is for honoring
One of the things I think is important is acknowledging we’re all in relationship with one another. A gratitude practice certainly keeps that in the forefront of consciousness. Gratitude says I’m grateful for how this is showing up for me; how you are present; how I can receive what you are offering. This is a blessing and I acknowledge it.
I love this teaching from Connie Kaplan in her Invisible Garment book:
“If one gives visual attention to something, one grants beingness to that thing. By seeing it, one gives it life. Conversely, the observed thing has to send a visual clue back to the observer; it has to send its light toward the seer’s eyes; otherwise, one cannot grant it visual focus.”
How perfect is that – the seer and the one seen.
Perhaps that’s part of why I like touchstones and amulets so much – physical reminders that focus my attention. And that’s certainly the intention when I build an altar. A place to focus my attention – to be open to receiving, and to give back with my attention and gratitude.
Reciprocity is important to me. Not thing-for-thing exact exchange like an accountant’s balance sheet. Sometimes it’s a thank you in the moment. Sometimes it something that looks a bit different.
When totems come forward and work deeply with me, I always look for a way that feels delicious to my heart to say thank you. One year when Crow was really blessing me with deeper psychopomp teachings, it also happened to be the year when the West Nile Virus decimated the crow population in my state. I did a year long mailart project, each month creating some tribute to my beloved crow friends. I am blessed with Bee medicine and I speak constantly about the damage pesticides are causing. I support local honey producers working with organic methods. You get the idea. It feels fair. It says I honor and acknowledge you. I am grateful.
I mentioned earlier that the Inuit sea goddess Sedna has stepped forward to dance with me this month and share her wisdom. There are many versions of the tale of how Sedna, a mortal woman, becomes a goddess, but crucial to all of them is that her dismembered fingers are turned into the sea creatures – whales and walruses, seals and fish.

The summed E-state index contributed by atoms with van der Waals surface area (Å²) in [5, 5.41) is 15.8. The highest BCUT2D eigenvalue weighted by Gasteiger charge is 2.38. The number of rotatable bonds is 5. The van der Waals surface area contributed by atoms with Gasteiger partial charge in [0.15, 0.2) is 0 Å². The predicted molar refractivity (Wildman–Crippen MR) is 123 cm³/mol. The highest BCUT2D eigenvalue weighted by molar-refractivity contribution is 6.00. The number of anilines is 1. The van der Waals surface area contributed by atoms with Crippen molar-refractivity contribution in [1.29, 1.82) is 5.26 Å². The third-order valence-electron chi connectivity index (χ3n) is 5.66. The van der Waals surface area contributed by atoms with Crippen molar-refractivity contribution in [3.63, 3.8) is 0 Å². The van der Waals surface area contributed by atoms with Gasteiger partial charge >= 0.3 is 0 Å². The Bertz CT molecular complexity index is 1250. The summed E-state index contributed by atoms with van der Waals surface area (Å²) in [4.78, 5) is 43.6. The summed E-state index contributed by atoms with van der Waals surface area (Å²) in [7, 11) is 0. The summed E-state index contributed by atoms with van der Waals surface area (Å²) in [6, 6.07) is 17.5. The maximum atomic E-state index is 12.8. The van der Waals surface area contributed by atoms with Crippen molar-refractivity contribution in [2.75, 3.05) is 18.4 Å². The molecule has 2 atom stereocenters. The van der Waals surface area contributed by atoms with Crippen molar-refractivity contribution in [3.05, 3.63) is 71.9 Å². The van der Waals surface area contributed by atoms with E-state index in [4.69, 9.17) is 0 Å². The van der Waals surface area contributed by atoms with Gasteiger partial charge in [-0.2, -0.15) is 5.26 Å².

As I do every month I create an altar for the goddess I’m working with. Sometimes they’re big and elaborate, sometimes they’re small, but they almost always evolve over the course of the month as my connection and understanding grow. They are my way of honoring and showing gratitude for what I receive.
Here’s my altar so far:
Sometimes, as in this case, I like to use wooden cigar boxes. I love cigar boxes in general – wood, boxes, what’s not to love?! They’re great for portability and you can set them up anywhere. In this case, I like the symbolism that a closed box represents – dark like the depths of Sedna’s sea, and yet now opened where we can see her as sovereign. I’ve used a wave-like pattern to decorate the top and put up the Sedna card from lovely Dark Goddess Tarot deck by Ellen Lorenzi-Prince. I almost always include flowers on all of my altars, but in this case I thought it would be appropriate to include the beautiful Carrier Shell I caretake – a shell on which other shells attached themselves. Each is beautiful, but the lacy coral-like shell at the top looks like a lovely little bouquet doesn’t it? Then there’s the glass whale, which is sitting on a glass bowl filled with a bit of water. And the dark crescent shaped thing is a sacred fossil – the inner ear bone of a whale. I light the candle and spend some time with Sedna each morning and then listen for her whisperings during throughout the day.
And what about you? What whisperings are you listening to? Who are you honoring? What are you grateful for today? Do tell – you know I love to hear.